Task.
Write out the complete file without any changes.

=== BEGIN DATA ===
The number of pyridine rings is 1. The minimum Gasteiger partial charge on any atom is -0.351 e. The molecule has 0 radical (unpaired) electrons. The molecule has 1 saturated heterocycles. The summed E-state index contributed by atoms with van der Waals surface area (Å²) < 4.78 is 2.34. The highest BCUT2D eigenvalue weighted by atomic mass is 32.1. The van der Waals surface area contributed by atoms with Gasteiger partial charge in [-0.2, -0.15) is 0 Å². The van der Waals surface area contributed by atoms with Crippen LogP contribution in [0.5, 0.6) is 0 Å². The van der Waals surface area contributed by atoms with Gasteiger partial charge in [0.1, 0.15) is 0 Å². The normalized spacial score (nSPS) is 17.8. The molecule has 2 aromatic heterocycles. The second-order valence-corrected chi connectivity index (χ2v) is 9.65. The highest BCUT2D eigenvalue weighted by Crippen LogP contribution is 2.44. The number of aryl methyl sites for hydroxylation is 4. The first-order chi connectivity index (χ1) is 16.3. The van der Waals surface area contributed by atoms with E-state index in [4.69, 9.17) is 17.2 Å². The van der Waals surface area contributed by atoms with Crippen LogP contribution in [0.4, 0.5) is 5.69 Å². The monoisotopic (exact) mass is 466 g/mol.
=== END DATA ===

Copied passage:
The number of pyridine rings is 1. The minimum Gasteiger partial charge on any atom is -0.351 e. The molecule has 0 radical (unpaired) electrons. The molecule has 1 saturated heterocycles. The summed E-state index contributed by atoms with van der Waals surface area (Å²) < 4.78 is 2.34. The highest BCUT2D eigenvalue weighted by atomic mass is 32.1. The van der Waals surface area contributed by atoms with Gasteiger partial charge in [-0.2, -0.15) is 0 Å². The van der Waals surface area contributed by atoms with Crippen LogP contribution in [0.5, 0.6) is 0 Å². The van der Waals surface area contributed by atoms with Gasteiger partial charge in [0.1, 0.15) is 0 Å². The normalized spacial score (nSPS) is 17.8. The molecule has 2 aromatic heterocycles. The second-order valence-corrected chi connectivity index (χ2v) is 9.65. The highest BCUT2D eigenvalue weighted by Crippen LogP contribution is 2.44. The number of aryl methyl sites for hydroxylation is 4. The first-order chi connectivity index (χ1) is 16.3. The van der Waals surface area contributed by atoms with E-state index in [4.69, 9.17) is 17.2 Å². The van der Waals surface area contributed by atoms with Crippen LogP contribution in [0.4, 0.5) is 5.69 Å². The monoisotopic (exact) mass is 466 g/mol.